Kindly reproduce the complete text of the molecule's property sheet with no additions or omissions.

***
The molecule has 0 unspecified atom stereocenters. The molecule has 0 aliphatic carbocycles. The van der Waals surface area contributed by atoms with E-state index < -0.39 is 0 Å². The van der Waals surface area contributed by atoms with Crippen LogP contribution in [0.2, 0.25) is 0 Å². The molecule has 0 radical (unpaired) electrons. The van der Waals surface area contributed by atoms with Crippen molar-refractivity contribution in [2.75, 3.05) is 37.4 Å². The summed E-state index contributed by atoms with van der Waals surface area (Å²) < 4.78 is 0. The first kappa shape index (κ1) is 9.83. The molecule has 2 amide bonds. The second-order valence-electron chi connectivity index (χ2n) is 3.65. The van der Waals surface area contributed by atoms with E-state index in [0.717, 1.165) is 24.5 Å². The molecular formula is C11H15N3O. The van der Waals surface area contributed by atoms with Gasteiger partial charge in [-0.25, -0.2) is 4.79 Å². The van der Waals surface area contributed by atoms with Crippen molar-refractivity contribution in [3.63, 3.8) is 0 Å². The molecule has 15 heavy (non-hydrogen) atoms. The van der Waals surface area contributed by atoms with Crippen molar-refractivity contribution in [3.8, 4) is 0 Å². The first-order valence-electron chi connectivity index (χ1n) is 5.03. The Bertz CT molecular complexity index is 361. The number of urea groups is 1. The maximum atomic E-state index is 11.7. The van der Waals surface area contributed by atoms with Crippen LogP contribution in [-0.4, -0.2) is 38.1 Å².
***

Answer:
The molecule has 0 unspecified atom stereocenters. The molecule has 0 aliphatic carbocycles. The van der Waals surface area contributed by atoms with E-state index < -0.39 is 0 Å². The van der Waals surface area contributed by atoms with Crippen LogP contribution in [0.2, 0.25) is 0 Å². The molecule has 0 radical (unpaired) electrons. The van der Waals surface area contributed by atoms with Crippen molar-refractivity contribution in [2.75, 3.05) is 37.4 Å². The summed E-state index contributed by atoms with van der Waals surface area (Å²) < 4.78 is 0. The first kappa shape index (κ1) is 9.83. The molecule has 2 amide bonds. The second-order valence-electron chi connectivity index (χ2n) is 3.65. The van der Waals surface area contributed by atoms with E-state index in [0.717, 1.165) is 24.5 Å². The molecular formula is C11H15N3O. The van der Waals surface area contributed by atoms with Gasteiger partial charge in [-0.25, -0.2) is 4.79 Å². The van der Waals surface area contributed by atoms with Crippen molar-refractivity contribution in [3.63, 3.8) is 0 Å². The molecule has 15 heavy (non-hydrogen) atoms. The van der Waals surface area contributed by atoms with Crippen molar-refractivity contribution in [3.8, 4) is 0 Å². The first-order valence-electron chi connectivity index (χ1n) is 5.03. The Bertz CT molecular complexity index is 361. The number of urea groups is 1. The maximum atomic E-state index is 11.7. The van der Waals surface area contributed by atoms with Crippen LogP contribution in [-0.4, -0.2) is 38.1 Å².